Top 10 Psychological Thrillers of the 2000s
For all those who have been bitten by the movie bug and are addicted to watching films, our drug simply cannot be mainstream cinema. Even though we watch them all, like or dislike them, our heart yearns for the offbeat movie. The movie which will feed on our thought process, which will lead to debate and discussion. Thus the genre of Psychological Thrillers is absolutely loved by even the average movie watcher. The amount of brains and effort that goes into making such brilliant cinema is absolutely worth a watch. The 2000s brought for us some brilliant thrillers that will forever remain etched in history as some of the iconic movies ever made in cinematic history.
Here we list a compilation of the top 10 psychological thrillers of Hollywood, which we think is a must watch for everyone.
American Psycho (2000)
American Psycho is a 2000 American black comedy horror film co-written and directed by Mary Harron, based on Bret Easton Ellis’s 1991 novel of the same name. It stars Christian Bale, Willem Dafoe, Jared Leto, Josh Lucas, Chloë Sevigny, Samantha Mathis, Cara Seymour, Justin Theroux, and Reese Witherspoon.
Producer Edward R. Pressman purchased the film rights to the novel in 1992. After discussions with David Cronenberg fell through, Harron was brought on to direct and cast Bale in the lead role. Lionsgate acquired worldwide distribution in 1997 and temporarily replaced Harron and Bale with Oliver Stone as director and Leonardo DiCaprio portraying Patrick Bateman. DiCaprio left in favor of The Beach and Harron and Bale was brought back. American Psycho debuted at the Sundance Film Festival on January 21, 2000, and was released theatrically on April 14, 2000. The film was a financial success and received generally positive reviews: the screenplay and Bale’s performance were singled out for praise, while criticism focused on its disturbing and violent imagery.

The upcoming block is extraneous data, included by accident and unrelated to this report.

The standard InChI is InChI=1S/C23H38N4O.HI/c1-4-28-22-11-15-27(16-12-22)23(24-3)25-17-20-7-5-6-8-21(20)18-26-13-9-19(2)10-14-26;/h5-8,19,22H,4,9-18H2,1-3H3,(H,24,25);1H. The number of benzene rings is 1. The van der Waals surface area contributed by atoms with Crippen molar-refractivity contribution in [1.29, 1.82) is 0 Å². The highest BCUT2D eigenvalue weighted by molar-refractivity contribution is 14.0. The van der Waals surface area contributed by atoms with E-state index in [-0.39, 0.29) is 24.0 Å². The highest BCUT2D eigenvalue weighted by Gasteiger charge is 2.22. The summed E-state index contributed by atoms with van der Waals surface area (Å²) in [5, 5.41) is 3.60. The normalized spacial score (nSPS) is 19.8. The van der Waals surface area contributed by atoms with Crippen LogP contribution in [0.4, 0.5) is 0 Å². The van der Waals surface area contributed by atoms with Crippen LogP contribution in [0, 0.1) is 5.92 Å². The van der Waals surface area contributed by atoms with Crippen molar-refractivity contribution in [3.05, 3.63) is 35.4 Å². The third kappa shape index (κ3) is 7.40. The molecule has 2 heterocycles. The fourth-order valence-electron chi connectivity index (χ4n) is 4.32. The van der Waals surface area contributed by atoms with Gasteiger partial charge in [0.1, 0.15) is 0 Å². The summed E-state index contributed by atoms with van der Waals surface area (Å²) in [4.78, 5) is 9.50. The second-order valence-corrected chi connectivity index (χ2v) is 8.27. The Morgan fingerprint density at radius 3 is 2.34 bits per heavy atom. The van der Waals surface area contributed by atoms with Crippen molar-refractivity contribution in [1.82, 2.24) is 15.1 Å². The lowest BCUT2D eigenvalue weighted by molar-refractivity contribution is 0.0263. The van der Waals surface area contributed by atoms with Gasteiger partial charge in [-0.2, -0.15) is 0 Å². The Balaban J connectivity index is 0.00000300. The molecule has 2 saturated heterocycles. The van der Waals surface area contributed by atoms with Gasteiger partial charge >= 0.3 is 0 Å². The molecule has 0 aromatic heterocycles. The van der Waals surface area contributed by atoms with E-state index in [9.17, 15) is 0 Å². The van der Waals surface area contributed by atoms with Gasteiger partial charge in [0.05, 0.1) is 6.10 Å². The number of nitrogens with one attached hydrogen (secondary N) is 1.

|Box office||$34.3 million|
Memento is a 2000 American neo-noir psychological thriller film written and directed by Christopher Nolan, and produced by Suzanne and Jennifer Todd. The film’s script was based on a pitch by Jonathan Nolan, who later wrote the story “Memento Mori” from the concept. It stars Guy Pearce, Carrie-Anne Moss, and Joe Pantoliano.
Memento was a box office success. In the United States, during its opening weekend, it was released in only 11 theatres, but by week 11 it was distributed to more than 500 theatres. It grossed over $25 million in North America and $14 million in other countries, making the film’s total worldwide gross some $40 million as of August 2007. During its theatrical run, it did not place higher than eighth in the list of highest-grossing movies for a single weekend.
|Box office||$39.7 million|
The Others (2001)
The Others is a 2001 gothic horror film with psychological thriller elements. It was written, directed, and scored by Alejandro Amenábar. It stars Nicole Kidman and Fionnula Flanagan.
The film won eight Goya Awards, including awards for Best Film and Best Director. This was the first English-language film ever to receive the Best Film Award at the Goyas (Spain’s national film awards), without a single word of Spanish spoken in it. The Others was nominated for six Saturn Awards including Best Director and Best Writing for Amenábar and Best Performance by a Younger Actor for Alakina Mann and won three: Best Horror Film, Best Actress for Kidman and Best Supporting Actress for Fionnula Flanagan. Kidman was also nominated for a Golden Globe Award for Best Actress in Drama and a BAFTA Award for Best Actress in a Leading Role, with Amenábar being nominated for a BAFTA Award for Best Original Screenplay, a rare occurrence for a horror film.
|Box office||$209.9 million|